imashooter is offline  
Old July 16, 2018, 12:20 PM   #19
WV_gunner
Senior Member
 
Join Date: December 14, 2011
Location: WV
Posts: 937
I’m not an AR fan, just not something I’d want. I’ve always said I’d want a wood stock on one. Now that I’ve discovered the .357 Maximum Rimless cartridge I want one.
WV_gunner is offline  
Old July 16, 2018, 04:27 PM   #20
Dragline45
Senior Member
 
Join Date: November 30, 2010
Posts: 3,510
I think the AR is the best rifle platform every created personally. Cheap, easy to assemble, very accurate, reliable, light recoil, endless amounts of options. I can swap barrel lengths and setups in a few seconds by pushing a pin and swapping uppers. If I shoot out a barrel I can replace it cheaply and easily, where as on an AK for example its a much harder process and can only be done a limited number of times. There are a small handfull of rifles I implicitly trust as a true self defense rifle, and besides the AR and AK's the rest are double the price or more. I wouldn't trade my BCM AR's for anything and they are easily my favorite rifles and the ones I can truly trust to work when I need them to.
Dragline45 is offline  
Old July 18, 2018, 04:34 PM   #21
bfoosh006
Senior Member
 
Join Date: February 17, 2009
Posts: 918
I have a "few" AR's ... IMHO, the most accurate ones are the ones I am very fond of.

Next build buy a Criterion barrel to install, lap the front upper receiver face flat , glue it in with Loctite 609... the increased accuracy will make it a keeper.

https://www.youtube.com/watch?list=P...&v=XHxU8VUAHOY
bfoosh006 is offline  
Old July 18, 2018, 05:35 PM   #22
RickB
Senior Member
 
Join Date: March 1, 2000
Location: Western WA
Posts: 7,693
I like my AR as an implement, and appreciate its development and history, but do not have much of an attachment to it.
__________________
Runs off at the mouth about anything 1911 related on this site and half the time is flat out wrong.
RickB is offline  
Old July 18, 2018, 05:36 PM   #23
Skans
Senior Member
 
Join Date: November 20, 2008
Posts: 10,668
AR's seem a bit crude to me. I have several, but here is what I don't like about them:
1. I don't like the way the two receivers go together - not a big deal; just don't care for the design - seems clunky to me

2. I don't like the bolt carrier handle

3. I don't like the buffer-tube assembly which seems to add unnecessary length to the platform.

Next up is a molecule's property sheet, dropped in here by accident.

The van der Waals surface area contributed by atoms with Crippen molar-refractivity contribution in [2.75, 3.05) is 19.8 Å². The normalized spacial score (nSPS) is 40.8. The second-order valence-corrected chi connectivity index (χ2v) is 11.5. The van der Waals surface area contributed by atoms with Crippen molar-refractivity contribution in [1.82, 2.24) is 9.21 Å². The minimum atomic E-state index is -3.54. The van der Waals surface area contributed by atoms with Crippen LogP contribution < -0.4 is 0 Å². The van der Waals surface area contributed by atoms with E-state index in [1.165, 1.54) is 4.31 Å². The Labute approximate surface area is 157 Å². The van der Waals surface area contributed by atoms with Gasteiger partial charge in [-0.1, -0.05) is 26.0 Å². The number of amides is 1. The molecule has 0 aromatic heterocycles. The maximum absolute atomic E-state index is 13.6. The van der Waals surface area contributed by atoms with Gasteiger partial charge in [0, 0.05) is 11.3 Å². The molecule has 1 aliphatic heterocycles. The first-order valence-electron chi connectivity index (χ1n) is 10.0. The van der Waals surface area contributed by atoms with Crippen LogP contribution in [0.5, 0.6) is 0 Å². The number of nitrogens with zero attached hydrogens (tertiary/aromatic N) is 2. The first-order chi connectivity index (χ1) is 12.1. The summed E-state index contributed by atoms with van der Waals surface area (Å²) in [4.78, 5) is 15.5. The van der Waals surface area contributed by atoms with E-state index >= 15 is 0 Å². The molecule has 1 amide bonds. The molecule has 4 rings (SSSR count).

4. I'm not crazy about how the steel pins fit into the aluminum receiver

5. I don't like the way several of the tiny steel springs fit into the aluminum receiver.
Skans is offline  
Old July 20, 2018, 07:26 PM   #24
BBarn
Senior Member
 
Join Date: December 22, 2015
Posts: 580
I don't mind #1 much, but I agree with you on the rest.

The AR was more or less State of the Art 50 years ago. A way to make a cheap military rifle. Reliability came a little afterward.

Today it's a proven design loved by many. Still can be had relative!y cheap. Or you can spend more and get better performance.

They do nothing for me. I don't like the look, feel, or design.
BBarn is offline  
Old July 20, 2018, 09:50 PM   #25
rickyrick
Senior Member
 
Join Date: March 15, 2010
Posts: 6,797
Buffer tube and charging handle setup really hamstringed what could have the awesome potential of the AR. As good as they are, they could have been so much better.

Edit to add:
I don’t claim to know of another way to do it, lol
rickyrick is offline  
Reply

Thread Tools Search this Thread
Search this Thread:

Advanced Search

Posting Rules
You may not post new threads
You may not post replies
You may not post attachments
You may not edit your posts

BB code is On
Smilies are On
[IMG] code is On
HTML code is Off

Forum Jump


All times are GMT -5. The time now is 11:06 PM.


Powered by vBulletin® Version 3.8.7
Copyright ©2000 - 2018, vBulletin Solutions, Inc.
This site and contents, including all posts, Copyright © 1998-2018 S.W.A.T. Magazine
Copyright Complaints: Please direct DMCA Takedown Notices to the registered agent: thefiringline.com
Contact Us
Page generated in 0.10012 seconds with 8 queries